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Pipistrel's electric-trainer project, which started out with a prototype called Watts Up, now has evolved into the ready-for-the-market Alpha Electro, the company announced at Aero Friedrichshafen this week. During a pre-show news conference on Tuesday, Pipistrel chief engineer Tine Tomazic said the airplane, which can fly up to an hour with a half-hour reserve, is designed for a single function -- to be flown in the pattern, doing touch-and-goes. The low hourly operating costs of the Electro will make it a compelling choice for flight schools, Tomazic said. The six batteries can be swapped out in five minutes, and a full recharge takes about 45 minutes.

The Electro is virtually identical to the company's Alpha Trainer, which will make it easy for students to spend time in both airplanes, Tomazic said. The airplane also features a custom-built propeller that helps return energy to the battery every time the airplane descends. It's for sale at a price of just under 100,000 euros.

Click here for a video.


Pipistrel's all-electric trainer, long known as the "WattsUP," has acquired a commercial designation, the Alpha Electro.  And according to chief engineer Tine Tomazic, she's ready to meet the public.  Tomazic gave us the lowdown at Aero in Friedrichshafen, Germany.

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Flight Design brought its C4 prototype to Aero Friedrichshafen this week, just a few days after the airplane's first flight. The flight, which took place in Germany last Thursday, lasted for about an hour. "We were able to finish all of our test points," flight engineer Robert Adam told AVweb. "We checked controls and stability. We will continue testing next week and open up the flight envelope." The four-seat aircraft has been in the works since 2008, and has drawn a lot of interest because it may be the first aircraft to be certified under new FAA rules that aim to let manufacturers provide safer airplanes at less cost.

Last year it was announced that the avionics will be the Garmin 3X Vision Touch suite, a non-certified system. "The use of non-TSO'd avionics raises the certification burden for the airframe manufacturer, but in the end saves a significant amount of cost while offering much more up-to-date technology," Tom Peghiny, president of Flight Design USA, said at the time. The company has said that if the new rules aren't ready by the mandated deadline of the end of this year, they can proceed with certification under EASA and then U.S. certification will follow. The prototype on display at Aero has its windows blacked out, to hide the work-in-progress state of the interior.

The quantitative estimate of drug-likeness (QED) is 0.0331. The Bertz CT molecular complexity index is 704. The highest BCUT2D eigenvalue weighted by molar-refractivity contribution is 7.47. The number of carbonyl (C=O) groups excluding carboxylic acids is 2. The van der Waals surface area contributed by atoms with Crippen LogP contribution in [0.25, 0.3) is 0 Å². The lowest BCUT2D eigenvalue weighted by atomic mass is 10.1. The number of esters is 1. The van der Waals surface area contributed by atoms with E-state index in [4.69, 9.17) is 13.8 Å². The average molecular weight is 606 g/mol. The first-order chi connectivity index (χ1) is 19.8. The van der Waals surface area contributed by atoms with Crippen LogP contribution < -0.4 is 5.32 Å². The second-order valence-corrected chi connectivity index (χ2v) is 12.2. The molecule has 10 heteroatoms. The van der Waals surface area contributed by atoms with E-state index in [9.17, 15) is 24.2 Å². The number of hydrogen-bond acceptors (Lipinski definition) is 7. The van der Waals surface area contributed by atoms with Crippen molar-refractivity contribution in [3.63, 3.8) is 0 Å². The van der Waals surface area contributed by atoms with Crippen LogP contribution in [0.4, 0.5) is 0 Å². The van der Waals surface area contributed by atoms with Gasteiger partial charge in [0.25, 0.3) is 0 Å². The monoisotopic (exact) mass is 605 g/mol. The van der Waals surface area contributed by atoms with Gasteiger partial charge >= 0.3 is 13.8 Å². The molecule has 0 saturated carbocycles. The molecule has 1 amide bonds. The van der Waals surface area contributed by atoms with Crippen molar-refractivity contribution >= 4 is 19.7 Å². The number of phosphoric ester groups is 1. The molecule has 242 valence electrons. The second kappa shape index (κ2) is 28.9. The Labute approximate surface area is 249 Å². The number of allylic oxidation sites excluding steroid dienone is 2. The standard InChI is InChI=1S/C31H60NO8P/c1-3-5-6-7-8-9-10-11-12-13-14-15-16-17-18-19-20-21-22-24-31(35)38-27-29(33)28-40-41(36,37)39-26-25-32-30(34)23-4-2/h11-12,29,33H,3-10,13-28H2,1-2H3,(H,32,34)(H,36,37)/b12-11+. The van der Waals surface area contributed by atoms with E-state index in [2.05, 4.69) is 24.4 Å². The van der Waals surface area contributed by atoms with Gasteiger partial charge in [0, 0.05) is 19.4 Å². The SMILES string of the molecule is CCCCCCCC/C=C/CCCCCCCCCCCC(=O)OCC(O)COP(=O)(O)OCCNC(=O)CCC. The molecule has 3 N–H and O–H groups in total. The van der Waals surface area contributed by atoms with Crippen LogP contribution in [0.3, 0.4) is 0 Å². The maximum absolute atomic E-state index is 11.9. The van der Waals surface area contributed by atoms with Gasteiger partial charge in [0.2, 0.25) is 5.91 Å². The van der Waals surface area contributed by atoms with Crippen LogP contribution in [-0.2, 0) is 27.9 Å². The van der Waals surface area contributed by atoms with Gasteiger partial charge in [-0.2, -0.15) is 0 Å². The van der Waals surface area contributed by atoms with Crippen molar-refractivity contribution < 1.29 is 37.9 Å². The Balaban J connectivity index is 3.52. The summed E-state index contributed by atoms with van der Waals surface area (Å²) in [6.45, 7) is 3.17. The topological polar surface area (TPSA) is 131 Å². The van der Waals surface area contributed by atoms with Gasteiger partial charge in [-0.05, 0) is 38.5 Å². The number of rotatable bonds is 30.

Flight Design will hold a news conference on Thursday at Aero with a full update on the program.  In the meantime, here's a video look from Aero.


Flight Design's C4 is the company's first four-seat, fully certified aircraft.  Engineer Robert Adam spoke with AVweb at Aero in Friedrichshafen, Germany about the C4's first flight last week.

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Aero Friedrichshafen, the biggest general aviation event in Europe, opened today with 645 exhibitors, a new record for the show, representing 38 countries. The show, held in the country's southernmost region adjacent to a regional airline and GA airport -- and a lofty Zeppelin hangar -- attracts thousands of visitors, pilots and aviation enthusiasts, and hosts a wide range of industry meetings and events. This year, the business aviation sector is growing, and the small static display just outside the convention area is crowded with business jets, turboprops and helicopters. Inside, the diversity of GA in Europe is represented by an array of gyrocopters, sport aircraft, seaplanes, gliders, and a strong presence from U.S. aviation companies as well. The show also spotlights new and innovative technology, with electric aircraft and unmanned aerial systems taking center stage at the main entrance to the convention center.

Several aircraft are making their debut at the show following a recent first flight. Diamond's powerful-looking DA-50 JP7 single-engine turboprop, which first flew in January, is here on display, as well as Flight Design's C4 four-seat airplane, which just flew last week. The Atol amphibian, built in Finland, also arrived fresh from its first flight. Pipistrel will introduce its new electric trainer, Alpha Electro, today, ready to start sales, and the Rue Xiang RX1E, a Chinese electric airplane that is reportedly soon to start production, is on display in the e-flight expo. The show also is launching a "Be a pilot" campaign this year, which aims to inspire people to learn to fly or pursue an aviation career. The event is now in its 23rd year, and will run through Saturday.

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One of the leading makers of external GPS receivers for iPad and iPhone navigation and charting apps is warning customers to ignore the latest iOS update. Bad Elf says the update, iOS 8.3, sent earlier this week, apparently blocks the transfer of GPS data from its receivers and those of some other manufacturers (we're confirming that) and disables the GPS-dependent functions within the third-party apps in the devices. "We have reproduced this issue in our lab and confirmed that this issue is not unique to Bad Elf GPS receivers," said an alert from Bad Elf. Newer Bad Elf receivers don't seem to be affected but the company is recommending customers skip this update (new emojis are the big feature) while it works with Apple to sort the problems out.